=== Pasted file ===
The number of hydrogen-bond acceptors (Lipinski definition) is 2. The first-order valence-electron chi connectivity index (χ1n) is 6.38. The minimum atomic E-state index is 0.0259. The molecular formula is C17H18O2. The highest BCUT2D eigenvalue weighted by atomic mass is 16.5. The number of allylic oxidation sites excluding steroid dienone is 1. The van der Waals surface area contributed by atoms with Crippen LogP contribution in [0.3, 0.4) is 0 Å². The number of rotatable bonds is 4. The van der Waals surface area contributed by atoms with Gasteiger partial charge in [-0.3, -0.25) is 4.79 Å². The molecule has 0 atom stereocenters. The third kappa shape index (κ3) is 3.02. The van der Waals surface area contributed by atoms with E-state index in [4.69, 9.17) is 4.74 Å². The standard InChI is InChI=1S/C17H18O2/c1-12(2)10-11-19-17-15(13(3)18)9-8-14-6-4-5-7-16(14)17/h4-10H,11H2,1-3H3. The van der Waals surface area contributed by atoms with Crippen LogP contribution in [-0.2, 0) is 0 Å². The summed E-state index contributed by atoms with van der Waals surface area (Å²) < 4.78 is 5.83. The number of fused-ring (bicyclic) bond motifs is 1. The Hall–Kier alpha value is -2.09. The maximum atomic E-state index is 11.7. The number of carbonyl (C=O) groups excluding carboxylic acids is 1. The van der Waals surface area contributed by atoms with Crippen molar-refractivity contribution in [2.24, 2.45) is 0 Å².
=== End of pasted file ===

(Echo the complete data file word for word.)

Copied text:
The number of hydrogen-bond acceptors (Lipinski definition) is 2. The first-order valence-electron chi connectivity index (χ1n) is 6.38. The minimum atomic E-state index is 0.0259. The molecular formula is C17H18O2. The highest BCUT2D eigenvalue weighted by atomic mass is 16.5. The number of allylic oxidation sites excluding steroid dienone is 1. The van der Waals surface area contributed by atoms with Crippen LogP contribution in [0.3, 0.4) is 0 Å². The number of rotatable bonds is 4. The van der Waals surface area contributed by atoms with Gasteiger partial charge in [-0.3, -0.25) is 4.79 Å². The molecule has 0 atom stereocenters. The third kappa shape index (κ3) is 3.02. The van der Waals surface area contributed by atoms with E-state index in [4.69, 9.17) is 4.74 Å². The standard InChI is InChI=1S/C17H18O2/c1-12(2)10-11-19-17-15(13(3)18)9-8-14-6-4-5-7-16(14)17/h4-10H,11H2,1-3H3. The van der Waals surface area contributed by atoms with Crippen LogP contribution in [-0.2, 0) is 0 Å². The summed E-state index contributed by atoms with van der Waals surface area (Å²) < 4.78 is 5.83. The number of fused-ring (bicyclic) bond motifs is 1. The Hall–Kier alpha value is -2.09. The maximum atomic E-state index is 11.7. The number of carbonyl (C=O) groups excluding carboxylic acids is 1. The van der Waals surface area contributed by atoms with Crippen molar-refractivity contribution in [2.24, 2.45) is 0 Å².